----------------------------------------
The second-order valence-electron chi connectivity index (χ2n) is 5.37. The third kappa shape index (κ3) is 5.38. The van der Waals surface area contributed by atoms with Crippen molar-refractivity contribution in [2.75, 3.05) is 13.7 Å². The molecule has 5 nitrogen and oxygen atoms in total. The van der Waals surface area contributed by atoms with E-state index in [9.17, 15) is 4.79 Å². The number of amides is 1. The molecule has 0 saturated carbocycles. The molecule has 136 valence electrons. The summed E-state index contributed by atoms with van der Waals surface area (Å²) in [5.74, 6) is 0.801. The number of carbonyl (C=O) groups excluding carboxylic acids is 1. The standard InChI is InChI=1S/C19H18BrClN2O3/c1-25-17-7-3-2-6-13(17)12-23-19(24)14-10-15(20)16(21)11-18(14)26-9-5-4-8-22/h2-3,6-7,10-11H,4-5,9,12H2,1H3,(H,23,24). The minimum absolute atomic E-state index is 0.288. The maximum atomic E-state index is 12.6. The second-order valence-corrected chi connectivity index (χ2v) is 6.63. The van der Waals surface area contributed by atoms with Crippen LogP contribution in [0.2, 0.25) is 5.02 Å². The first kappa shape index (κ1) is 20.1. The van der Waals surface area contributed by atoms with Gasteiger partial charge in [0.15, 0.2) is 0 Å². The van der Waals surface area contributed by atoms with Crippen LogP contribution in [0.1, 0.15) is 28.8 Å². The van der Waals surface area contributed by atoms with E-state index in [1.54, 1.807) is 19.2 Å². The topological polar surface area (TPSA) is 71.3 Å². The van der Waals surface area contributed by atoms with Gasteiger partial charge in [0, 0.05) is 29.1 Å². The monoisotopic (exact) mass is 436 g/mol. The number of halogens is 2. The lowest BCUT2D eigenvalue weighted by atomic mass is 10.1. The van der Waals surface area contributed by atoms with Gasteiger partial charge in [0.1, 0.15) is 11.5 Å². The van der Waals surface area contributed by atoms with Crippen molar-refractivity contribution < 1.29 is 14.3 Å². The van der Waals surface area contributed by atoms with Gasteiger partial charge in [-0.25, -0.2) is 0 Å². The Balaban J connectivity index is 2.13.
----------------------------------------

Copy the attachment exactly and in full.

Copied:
The second-order valence-electron chi connectivity index (χ2n) is 5.37. The third kappa shape index (κ3) is 5.38. The van der Waals surface area contributed by atoms with Crippen molar-refractivity contribution in [2.75, 3.05) is 13.7 Å². The molecule has 5 nitrogen and oxygen atoms in total. The van der Waals surface area contributed by atoms with E-state index in [9.17, 15) is 4.79 Å². The number of amides is 1. The molecule has 0 saturated carbocycles. The molecule has 136 valence electrons. The summed E-state index contributed by atoms with van der Waals surface area (Å²) in [5.74, 6) is 0.801. The number of carbonyl (C=O) groups excluding carboxylic acids is 1. The standard InChI is InChI=1S/C19H18BrClN2O3/c1-25-17-7-3-2-6-13(17)12-23-19(24)14-10-15(20)16(21)11-18(14)26-9-5-4-8-22/h2-3,6-7,10-11H,4-5,9,12H2,1H3,(H,23,24). The minimum absolute atomic E-state index is 0.288. The maximum atomic E-state index is 12.6. The second-order valence-corrected chi connectivity index (χ2v) is 6.63. The van der Waals surface area contributed by atoms with Crippen LogP contribution in [0.2, 0.25) is 5.02 Å². The first kappa shape index (κ1) is 20.1. The van der Waals surface area contributed by atoms with Gasteiger partial charge in [0.15, 0.2) is 0 Å². The van der Waals surface area contributed by atoms with Crippen LogP contribution in [0.1, 0.15) is 28.8 Å². The van der Waals surface area contributed by atoms with E-state index in [1.54, 1.807) is 19.2 Å². The topological polar surface area (TPSA) is 71.3 Å². The van der Waals surface area contributed by atoms with Gasteiger partial charge in [0, 0.05) is 29.1 Å². The monoisotopic (exact) mass is 436 g/mol. The number of halogens is 2. The lowest BCUT2D eigenvalue weighted by atomic mass is 10.1. The van der Waals surface area contributed by atoms with Gasteiger partial charge in [0.1, 0.15) is 11.5 Å². The van der Waals surface area contributed by atoms with Crippen molar-refractivity contribution < 1.29 is 14.3 Å². The van der Waals surface area contributed by atoms with Gasteiger partial charge in [-0.25, -0.2) is 0 Å². The Balaban J connectivity index is 2.13.